Wednesday, 5 February 2014
Sidney Keyes: "Time Turns Back and the Doubtful Season Passes"
Ivan Shishkin (Russian landscape painter), Rain In an Oak Forest, 1891.
It might be too much sadness to post a poem every month this year by Sidney Keyes, who didn't live to see his 21st birthday - it is just enormously sad that he is out of copyright this year, to be followed very soon by the other great World War II poets. Still, a poem every month is very tempting. He deserves it, and so do the readers.
This poem, 'The Doubtful Season', makes very explicit the non-linear nature of time, which is something poetry partakes of more successfully than other art forms, I think. The poem has a curious effect of both unfolding and turning in on itself, line by line, creating a kind of maze. I find that it can be interpreted equally as optimistic or despairing - a sort of reconciling and things turning out right, or an impossible-to-escape repeating treadmill (Groundhog Day?). Tonight I take it as optimism, having (I think) recently come out the other side of a doubtful season of my own.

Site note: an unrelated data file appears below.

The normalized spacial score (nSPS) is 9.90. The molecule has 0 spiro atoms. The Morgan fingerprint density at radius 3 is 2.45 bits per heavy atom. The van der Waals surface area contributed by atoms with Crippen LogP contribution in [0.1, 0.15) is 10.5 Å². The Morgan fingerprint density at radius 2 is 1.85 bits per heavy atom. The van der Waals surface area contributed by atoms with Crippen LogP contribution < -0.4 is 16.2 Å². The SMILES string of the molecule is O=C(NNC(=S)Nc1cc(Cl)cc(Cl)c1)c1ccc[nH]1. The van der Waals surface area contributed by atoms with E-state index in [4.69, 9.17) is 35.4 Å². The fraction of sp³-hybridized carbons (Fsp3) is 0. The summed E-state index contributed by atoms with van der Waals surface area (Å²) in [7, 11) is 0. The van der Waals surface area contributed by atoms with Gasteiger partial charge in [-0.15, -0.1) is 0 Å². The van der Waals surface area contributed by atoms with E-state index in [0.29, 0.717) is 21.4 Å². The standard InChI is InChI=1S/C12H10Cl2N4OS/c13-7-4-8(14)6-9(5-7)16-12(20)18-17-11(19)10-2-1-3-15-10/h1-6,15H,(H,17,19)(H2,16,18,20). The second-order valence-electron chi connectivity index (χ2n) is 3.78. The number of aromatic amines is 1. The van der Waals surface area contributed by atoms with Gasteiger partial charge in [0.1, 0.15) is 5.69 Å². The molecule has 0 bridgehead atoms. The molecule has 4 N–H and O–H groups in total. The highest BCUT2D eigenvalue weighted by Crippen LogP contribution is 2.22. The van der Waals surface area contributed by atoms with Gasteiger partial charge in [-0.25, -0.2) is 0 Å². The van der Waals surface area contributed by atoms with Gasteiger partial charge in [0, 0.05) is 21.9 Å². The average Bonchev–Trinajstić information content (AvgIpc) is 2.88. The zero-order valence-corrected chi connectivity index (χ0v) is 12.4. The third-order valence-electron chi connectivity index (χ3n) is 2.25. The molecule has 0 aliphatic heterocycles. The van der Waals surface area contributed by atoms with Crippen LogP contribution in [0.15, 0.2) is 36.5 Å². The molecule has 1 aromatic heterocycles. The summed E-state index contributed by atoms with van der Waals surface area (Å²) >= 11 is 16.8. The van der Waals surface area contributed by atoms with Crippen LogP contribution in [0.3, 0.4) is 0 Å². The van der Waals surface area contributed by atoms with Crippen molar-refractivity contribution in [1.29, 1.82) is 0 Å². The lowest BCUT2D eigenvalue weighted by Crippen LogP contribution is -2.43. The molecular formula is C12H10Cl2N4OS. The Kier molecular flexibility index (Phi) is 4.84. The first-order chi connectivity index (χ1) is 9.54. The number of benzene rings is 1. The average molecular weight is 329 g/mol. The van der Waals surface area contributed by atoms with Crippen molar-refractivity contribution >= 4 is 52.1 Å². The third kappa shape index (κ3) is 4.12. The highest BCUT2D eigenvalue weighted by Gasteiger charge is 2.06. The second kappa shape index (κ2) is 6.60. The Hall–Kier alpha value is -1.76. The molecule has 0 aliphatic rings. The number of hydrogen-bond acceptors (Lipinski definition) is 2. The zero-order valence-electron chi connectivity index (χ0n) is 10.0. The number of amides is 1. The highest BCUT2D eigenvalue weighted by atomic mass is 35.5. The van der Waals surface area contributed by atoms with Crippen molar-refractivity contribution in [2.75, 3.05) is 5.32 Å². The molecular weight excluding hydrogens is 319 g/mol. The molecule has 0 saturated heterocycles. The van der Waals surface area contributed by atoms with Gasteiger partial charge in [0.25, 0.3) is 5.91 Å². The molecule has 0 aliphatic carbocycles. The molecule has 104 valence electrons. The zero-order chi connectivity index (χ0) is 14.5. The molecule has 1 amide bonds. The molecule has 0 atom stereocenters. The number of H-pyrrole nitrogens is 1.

THE DOUBTFUL SEASON (Sidney Keyes)
The doubtful season of the brain's black weather
Blew through me, but you waited for its end.
My months were all named backwards till you showed me
That even the mind is not deceived for ever.
O in October it would be the blazoned
Leaves of the chestnut on the cobbled pavement:
And we would seek in the corridors of autumn
Denial of faith and of the summer's achievement.
And in the early year it was another
Sign of evasion when the poplars clattered
To sharpened ears above the metal river -
And I would turn to find your eyes were shuttered.
Even that almost parting on the stair
I could not understand, nor why the candles
Sprouted such flowers between our sculptured faces:
Nor why the river glinted in your hair.
O in July it was our love was started
Like any hare among the watchful grasses;
Its running is my song, my only song
How time turns back and the doubtful season passes.